Prior to each meeting members of the Kuskokwim Salmon Management Working Group are provided a packet of material with various information or data that is used by the managers to make recommendations and/or set regulations that affect not only subsistence users, but also commercial fishermen as well as eagles, bears and other animals that are dependent on the returning salmon.
Basically, that information is used to assess whether or not there are enough fish available to have a commercial fishery, and if so how and when the openings should occur. The data are also used to determine how many fish will be left to spawn after the subsistence and commercial fishers remove their piece of the pie. The fish left to spawn are what’s referred to as escapement. Since it only stands to reason that today’s escapement determines how many will come back in the future, it’s important to get all those numbers right!
In this post we’ll look at one information variable that can be quite variable – run timing. Everyone knows that from year to year there is substantial variation between when the first Chinook shows up and when the rest, or bulk, of the run passes by. As always, there are always a few stragglers that mosey on by long after the others have spawned and died…kind of like the Red Lantern musher for the K300. One year in mid September I saw a male Chinook in a backwater under a thin coating of ice on the Kisaralik River; I’m sure he was the Red Lantern that year.
The Bethel Test Fishery is one tool used to collect data, but it’s really used as an index to indicate the strength and timing of the run; if it’s catching a good number of Chinook, chum, sockeye pink and silvers then there should be quite a few passing by Bethel.
The graph below is one example of how biologists show run timing.
All the colored squiggly lines starting on the left and moving up and to the right represent a different year of returns for Chinook passing by Bethel – the numbers are derived from the Bethel Test Fishery. The vertical (up and down) axis represents the percentage or proportion of fish of the total run for a particular corresponding date on the horizontal (left to right) axis (6/1, 6/2, 6/3, etc.). June 1 is the first date on this graph because that’s when the test fishery begins drifting each year.
The blue squiggly line on the far left is considered an early, or in this case the earliest, run of all the years used to construct the graph. Lets follow the line from left to right and see what it’s telling us. For that particular year, if you were fishing near Bethel other than from June 8th through June 15 you might have had to spend much more time getting what you needed when you did fish. Those dates correspond to several days before and after the date that half of all the Chinook passed Bethel. It’s basically the period when the bulk of the Chinook are both above and below Bethel and it is shown by the thick red horizontal line between the numbers 40 and 60.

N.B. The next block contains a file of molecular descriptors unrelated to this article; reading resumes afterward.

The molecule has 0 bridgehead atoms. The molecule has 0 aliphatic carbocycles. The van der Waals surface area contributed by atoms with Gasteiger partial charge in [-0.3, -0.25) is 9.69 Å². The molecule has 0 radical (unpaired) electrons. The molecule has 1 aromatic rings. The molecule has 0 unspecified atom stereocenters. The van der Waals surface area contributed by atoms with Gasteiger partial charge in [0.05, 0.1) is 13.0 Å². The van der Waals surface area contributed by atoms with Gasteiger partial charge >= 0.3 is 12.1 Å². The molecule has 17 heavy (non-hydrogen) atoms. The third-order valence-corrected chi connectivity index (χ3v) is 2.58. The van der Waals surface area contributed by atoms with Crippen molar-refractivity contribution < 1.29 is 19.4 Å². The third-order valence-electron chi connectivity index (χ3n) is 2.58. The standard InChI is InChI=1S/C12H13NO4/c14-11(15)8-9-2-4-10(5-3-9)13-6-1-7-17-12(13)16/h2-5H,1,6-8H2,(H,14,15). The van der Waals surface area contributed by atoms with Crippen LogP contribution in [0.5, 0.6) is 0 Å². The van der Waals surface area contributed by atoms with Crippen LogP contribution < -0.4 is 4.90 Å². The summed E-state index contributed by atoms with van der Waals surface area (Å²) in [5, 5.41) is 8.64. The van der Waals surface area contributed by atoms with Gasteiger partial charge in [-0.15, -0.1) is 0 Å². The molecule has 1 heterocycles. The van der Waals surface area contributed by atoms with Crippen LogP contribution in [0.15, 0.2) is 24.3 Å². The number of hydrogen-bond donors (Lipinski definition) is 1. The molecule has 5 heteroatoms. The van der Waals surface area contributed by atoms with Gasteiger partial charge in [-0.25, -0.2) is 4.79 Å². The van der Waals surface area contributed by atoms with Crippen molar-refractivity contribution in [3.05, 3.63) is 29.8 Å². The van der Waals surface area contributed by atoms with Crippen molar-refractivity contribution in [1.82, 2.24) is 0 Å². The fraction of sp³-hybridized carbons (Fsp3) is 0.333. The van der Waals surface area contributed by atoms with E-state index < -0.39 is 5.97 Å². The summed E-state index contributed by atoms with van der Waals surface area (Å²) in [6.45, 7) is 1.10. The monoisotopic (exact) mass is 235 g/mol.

To find the midpoint for any year, find where the colored line that corresponds with the year you’re interested in crosses the thick red line and drop a straight line down to the horizontal axis…that’s the date you’re looking for.
Now lets look at a different year, a very different year. The brown line shows the latest run timing that the test fishery has ever documented. Excluding weather conditions for drying and the desire to catch the early, bright fish – a good time to catch Chinook would have been between June 25 and July 4th; that’sbecause that’s the period that corresponds when a bulk of the fish are in the vicinity of Bethel. During this year when the run was late, if you’d been fishing from June 8 through June 15 – when it was statistically the best time to be out in the blue year – you probably wouldn’t have caught much if anything!
Why do I say that?
If you look at the dates from June 1 through June 19 the flat brown line is indicating that no fish had been caught yet in the test fishery (although we know that some fish are in the river). It was only beginning around June 20 when the line starts rising upwards that there were good numbers of fish being caught in the test fishery.
Obviously fishermen pass the word around as to when the fish are running, so they naturally adjust their fishing habits. But this data can be used to let upriver fishermen know what to expect for when, and how many fish are heading their way. Of course even if you were to fish outside these timeframes, it can always be good if you get lucky and happen to catch a large pulse of fish moving through right at that time; sometimes, the early bird gets the worm…or in this case the fish!
Keep in mind that the blue and brown lines discussed here are the extreme cases. That’s why the other lines are bunched together with the majority of them closer to the average, which is pretty much in the middle of all that mess. So if you were to draw a line through the middle of all those others following the same general pattern – that would show what the overall average run timing for Chinook in the Kuskokwim River has been over the years.